Dr. Neil Dawson PhD Senior Lecturer Lancaster University

Genetic Lead Suggests Ketamine May Benefit Autism, Tourette’s and Schizophrenia

MedicalResearch.com Interview with:

Dr. Neil Dawson PhD Senior Lecturer Lancaster University

Dr. Dawson

Dr. Neil Dawson PhD
Senior Lecturer
Lancaster University

MedicalResearch.com: What is the background for this study?

Response: Deletions on chromosome 2p16.3, involving deletion of the NEUREXIN1 gene, dramatically increase the risk of developing a wide range of neurodevelopmental disorders including autism, Tourette’s syndrome and schizophrenia. We don’t fully understand the mechanisms involved. In our study we wanted to understand how the genetic deletion impacts on brain function and the ability of brain regions to communicate with one another, as these are known to be impaired in these neurodevelopmental disorders. We also wanted to determine how the genetic deletion impacts on the function of neurotransmitter systems involved in these disorders, and whether drugs targeting these neurotransmitter systems could restore some of the deficits in brain function seen.

MedicalResearch.com: What are the main findings?

Response: We found that 2p16.3 deletion significantly altered the function of key brain regions known to be affected in the different neurodevelopmental disorders. We found that the genetic deletion altered the function and impaired the connectivity of thalamic brain regions. This is important, as these thalamic brain regions play a key role in allowing other brain regions to communicate with one another. Interestingly, we also found that treatment with a low dose of ketamine, a drug used at higher doses as an anaesthetic, was able to restore the function and connectivity of these thalamic brain regions. This suggests that ketamine, or related drugs, may have some therapeutic potential in the treatment of neurodevelopmental disorders or for people with the 2p16.3 deletion. But we have to be cautious about this suggestion and much more research is needed. 

MedicalResearch.com: What should readers take away from your report?

Response: Our work gives us new insight into how the 2p16.3 genetic deletion impairs brain function and sets up the brain to fail, contributing to an increased risk of developing neurodevelopmental disorders.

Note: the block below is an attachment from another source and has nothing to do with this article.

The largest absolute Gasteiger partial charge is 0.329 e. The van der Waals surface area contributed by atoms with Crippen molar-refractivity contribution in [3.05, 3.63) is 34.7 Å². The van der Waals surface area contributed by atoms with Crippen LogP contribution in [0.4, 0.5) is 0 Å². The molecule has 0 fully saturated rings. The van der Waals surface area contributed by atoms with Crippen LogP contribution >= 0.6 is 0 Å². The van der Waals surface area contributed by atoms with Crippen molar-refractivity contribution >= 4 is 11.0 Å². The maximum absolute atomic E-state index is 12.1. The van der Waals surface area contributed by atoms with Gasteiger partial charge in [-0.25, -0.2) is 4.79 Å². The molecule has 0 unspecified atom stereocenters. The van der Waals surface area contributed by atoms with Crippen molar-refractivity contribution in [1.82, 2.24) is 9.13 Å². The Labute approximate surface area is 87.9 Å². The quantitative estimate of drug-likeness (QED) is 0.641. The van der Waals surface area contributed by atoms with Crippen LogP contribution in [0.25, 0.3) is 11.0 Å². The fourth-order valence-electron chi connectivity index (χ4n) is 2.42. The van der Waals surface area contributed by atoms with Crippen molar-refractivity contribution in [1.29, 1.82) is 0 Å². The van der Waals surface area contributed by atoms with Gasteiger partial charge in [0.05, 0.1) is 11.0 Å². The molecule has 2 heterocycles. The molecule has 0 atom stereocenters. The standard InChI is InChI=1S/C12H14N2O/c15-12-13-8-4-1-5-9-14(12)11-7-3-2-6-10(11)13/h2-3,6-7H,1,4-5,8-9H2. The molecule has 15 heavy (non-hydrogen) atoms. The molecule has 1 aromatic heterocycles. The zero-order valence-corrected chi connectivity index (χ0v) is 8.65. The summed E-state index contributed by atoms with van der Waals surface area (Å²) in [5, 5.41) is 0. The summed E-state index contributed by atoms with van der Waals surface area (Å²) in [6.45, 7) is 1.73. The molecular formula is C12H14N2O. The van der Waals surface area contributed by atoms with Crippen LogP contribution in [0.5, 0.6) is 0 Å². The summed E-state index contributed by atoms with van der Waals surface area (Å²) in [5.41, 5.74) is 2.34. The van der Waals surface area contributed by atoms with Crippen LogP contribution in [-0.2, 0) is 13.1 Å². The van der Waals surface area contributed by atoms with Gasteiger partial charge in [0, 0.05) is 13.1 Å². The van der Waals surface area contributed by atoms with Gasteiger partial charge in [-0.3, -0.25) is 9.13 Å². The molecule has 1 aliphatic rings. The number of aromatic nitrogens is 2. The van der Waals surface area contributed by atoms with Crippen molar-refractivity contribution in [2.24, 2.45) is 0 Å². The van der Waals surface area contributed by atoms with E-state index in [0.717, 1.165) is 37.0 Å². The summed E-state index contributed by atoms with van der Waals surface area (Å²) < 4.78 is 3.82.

The work also shows that ketamine, or similar drugs, may have some therapeutic potential in the treatment of autism, Tourette’s or schizophrenia. This work is also preclinical, so it also highlights the important translational value and impact of preclinical work in developing new effective treatments for the neurodevelopmental disorders.

MedicalResearch.com: What recommendations do you have for future research as a result of this work?

 Response: As ketamine interacts with many different molecular targets we now want to determine which of these are most affected by the genetic deletion. We are also interested in testing the ability of drugs that are related ketamine, that are more selective or last for a longer time in the body, to restore the impact of the genetic deletion on brain function. The ultimate aim would be to test the efficacy of these drugs in individuals with the 2p16.3 deletion and in people with autism, Tourette’s or schizophrenia. 

Citation:” Ketamine Restores Thalamic-Prefrontal Cortex Functional Connectivity in a Mouse Model of Neurodevelopmental Disorder-Associated 2p16.3 Deletion” by Rebecca B Hughes, Jayde Whittingham-Dowd, Rachel E Simmons, Steven J Clapcote, Susan J Broughton and Neil Dawson, 8 December 2019, Cerebral Cortex.
DOI: 10.1093/cercor/bhz244


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Last Updated on December 11, 2019 by Marie Benz MD FAAD